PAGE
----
August 30, 2007
Shindle (right) joined Acosta on condom duty
Credit: Erline Andrews
Is it just us or has the number of celebrities lending their names to efforts to fight AIDS tapered off in recent months (maybe it's the August torpor)? The slowdown made us especially appreciative to see Kate Shindle, now playing blue blood Vivienne Kensington in the Broadway musical Legally Blonde, at the corner of Nostrand and Fulton Avenues in Bedford-Stuyvesant on Tuesday handing out condoms, encouraging people to get tested for HIV and taking an HIV test herself (result: negative). Shindle was volunteering with the Housing Works Mobile Access Neighborhood Outreach (MANO) mobile-testing crew, which regularly brings its services to Bed-Stuy, one of the city's epicenters of the disease. Some 5,000 residents of the neighborhood have HIV/AIDS.
"A lot of my AIDS outreach has been at Gay Pride events—hey, I'm a former Miss America," Shindle said, "but I'm glad to have this opportunity to come to Bed-Stuy. AIDS is obviously a massive problem for women and minorities." Shindle was crowned Miss America in 1998 and spent the year of her reign doing HIV prevention and education. She has since had a successful career in theater, most notably playing Sally Bowles in Cabaret on Broadway.
Outreach worker Sheila Acosta showed Shindle how to engage folks in the street in conversation and if appropriate suggest they get tested. Shindle, dressed for combat in a black dress and camouflage hat, was at first shy...but soon was engaging people with the ease of a pro. A woman in her 40s initially told Shindle she was abstinent, but after a chat decided to get tested. A man in his 30s complained that Shindle didn't have large-sized condoms. Then about five minutes later he returned and said that the t-shirt the MANO crew had given him after his test wasn't big enough. "Everything's too small for you, huh?" she replied, prompting an unexpected smile and giggle from the man.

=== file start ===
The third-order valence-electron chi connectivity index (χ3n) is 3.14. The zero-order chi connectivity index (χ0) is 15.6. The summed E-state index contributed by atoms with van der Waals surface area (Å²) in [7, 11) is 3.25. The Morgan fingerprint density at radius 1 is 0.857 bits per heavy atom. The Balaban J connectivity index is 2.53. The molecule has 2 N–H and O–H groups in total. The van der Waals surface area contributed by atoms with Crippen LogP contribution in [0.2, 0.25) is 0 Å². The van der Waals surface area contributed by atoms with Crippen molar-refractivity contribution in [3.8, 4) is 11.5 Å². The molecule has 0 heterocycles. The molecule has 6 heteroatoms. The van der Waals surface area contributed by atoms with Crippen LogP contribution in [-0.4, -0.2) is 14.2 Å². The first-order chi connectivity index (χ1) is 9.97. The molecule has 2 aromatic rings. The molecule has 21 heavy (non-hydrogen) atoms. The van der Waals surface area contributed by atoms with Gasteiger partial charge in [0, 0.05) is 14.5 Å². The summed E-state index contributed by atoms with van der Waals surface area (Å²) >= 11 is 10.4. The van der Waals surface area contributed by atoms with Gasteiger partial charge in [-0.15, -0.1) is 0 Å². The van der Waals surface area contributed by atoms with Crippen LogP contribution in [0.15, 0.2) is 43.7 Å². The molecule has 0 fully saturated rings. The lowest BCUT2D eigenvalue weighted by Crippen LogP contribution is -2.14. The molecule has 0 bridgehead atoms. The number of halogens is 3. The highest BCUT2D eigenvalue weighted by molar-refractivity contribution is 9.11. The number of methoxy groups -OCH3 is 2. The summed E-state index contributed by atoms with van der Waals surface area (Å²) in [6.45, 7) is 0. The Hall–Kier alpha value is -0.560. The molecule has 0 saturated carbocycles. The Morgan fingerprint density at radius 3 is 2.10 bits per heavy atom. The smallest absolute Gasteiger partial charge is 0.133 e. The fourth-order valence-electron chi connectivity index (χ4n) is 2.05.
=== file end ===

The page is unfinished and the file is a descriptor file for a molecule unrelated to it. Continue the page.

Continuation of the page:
With Democrats still continuing to fund the failed abstinence-only policies of the past, it's good to know that Shindle's among the Americans who realize that condoms save lives.
"I knew she'd get the hang of it," said Acosta, who was pleased that the mobile testing unit had as many customers as it could handle. "She did great."